SELTs are an important source of information to inform individual teaching practice, decisions about teaching duties, and course and program curriculum design. They enable the University to assess how effectively its learning environments and teaching practices facilitate student engagement and learning outcomes. Under the current SELT Policy ( course SELTs are mandated and must be conducted at the conclusion of each term/semester/trimester for every course offering. Feedback on issues raised through course SELT surveys is made available to enrolled students through various resources (e.g. MyUni). In addition aggregated course SELT data is available.

  • Student Support
  • Policies & Guidelines
  • Fraud Awareness

    Students are reminded that in order to maintain the academic integrity of all programs and courses, the university has a zero-tolerance approach to students offering money or significant value goods or services to any staff member who is involved in their teaching or assessment. Students offering lecturers or tutors or professional staff anything more than a small token of appreciation is totally unacceptable, in any circumstances. Staff members are obliged to report all such incidents to their supervisor/manager, who will refer them for action under the university's student’s disciplinary procedures.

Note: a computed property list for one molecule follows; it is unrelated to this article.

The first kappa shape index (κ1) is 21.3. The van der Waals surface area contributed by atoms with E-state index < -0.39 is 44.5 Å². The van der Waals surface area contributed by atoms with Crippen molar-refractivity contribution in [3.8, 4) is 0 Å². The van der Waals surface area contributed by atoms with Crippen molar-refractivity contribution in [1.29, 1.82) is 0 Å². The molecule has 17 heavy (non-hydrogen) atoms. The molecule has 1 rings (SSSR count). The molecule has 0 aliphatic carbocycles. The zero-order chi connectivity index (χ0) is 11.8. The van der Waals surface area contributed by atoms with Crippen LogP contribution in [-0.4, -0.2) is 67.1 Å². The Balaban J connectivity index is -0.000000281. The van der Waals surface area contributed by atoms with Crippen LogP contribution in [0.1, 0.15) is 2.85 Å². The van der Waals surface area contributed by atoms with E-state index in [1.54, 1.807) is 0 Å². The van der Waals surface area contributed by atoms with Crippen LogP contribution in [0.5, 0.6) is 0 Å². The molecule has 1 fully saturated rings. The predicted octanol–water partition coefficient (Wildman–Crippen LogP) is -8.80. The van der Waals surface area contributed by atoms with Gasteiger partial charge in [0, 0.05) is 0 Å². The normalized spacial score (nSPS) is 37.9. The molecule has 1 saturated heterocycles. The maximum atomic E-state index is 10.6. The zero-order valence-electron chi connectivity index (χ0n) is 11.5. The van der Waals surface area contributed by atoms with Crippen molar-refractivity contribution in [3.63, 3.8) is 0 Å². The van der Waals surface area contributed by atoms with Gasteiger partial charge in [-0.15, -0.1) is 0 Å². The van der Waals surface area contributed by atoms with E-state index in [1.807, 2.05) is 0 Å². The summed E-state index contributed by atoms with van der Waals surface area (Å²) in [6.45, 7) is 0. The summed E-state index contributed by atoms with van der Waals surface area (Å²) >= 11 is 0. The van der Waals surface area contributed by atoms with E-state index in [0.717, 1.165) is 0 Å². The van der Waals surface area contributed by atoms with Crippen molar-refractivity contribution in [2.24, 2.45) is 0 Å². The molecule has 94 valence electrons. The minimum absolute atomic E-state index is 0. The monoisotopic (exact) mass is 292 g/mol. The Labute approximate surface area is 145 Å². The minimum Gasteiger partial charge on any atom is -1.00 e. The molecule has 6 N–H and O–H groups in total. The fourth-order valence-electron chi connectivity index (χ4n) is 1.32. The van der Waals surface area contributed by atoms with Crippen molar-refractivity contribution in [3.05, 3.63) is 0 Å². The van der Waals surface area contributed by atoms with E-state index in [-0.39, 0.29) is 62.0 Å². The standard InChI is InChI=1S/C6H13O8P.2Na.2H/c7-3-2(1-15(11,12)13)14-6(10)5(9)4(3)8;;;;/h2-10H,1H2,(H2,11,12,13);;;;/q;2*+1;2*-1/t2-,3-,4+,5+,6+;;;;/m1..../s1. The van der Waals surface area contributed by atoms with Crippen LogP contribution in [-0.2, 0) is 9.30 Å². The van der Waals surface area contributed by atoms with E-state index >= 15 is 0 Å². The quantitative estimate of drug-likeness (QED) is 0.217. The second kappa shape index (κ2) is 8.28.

The University of Adelaide is committed to regular reviews of the courses and programs it offers to students. The University of Adelaide therefore reserves the right to discontinue or vary programs and courses without notice. Please read the important information contained in the disclaimer.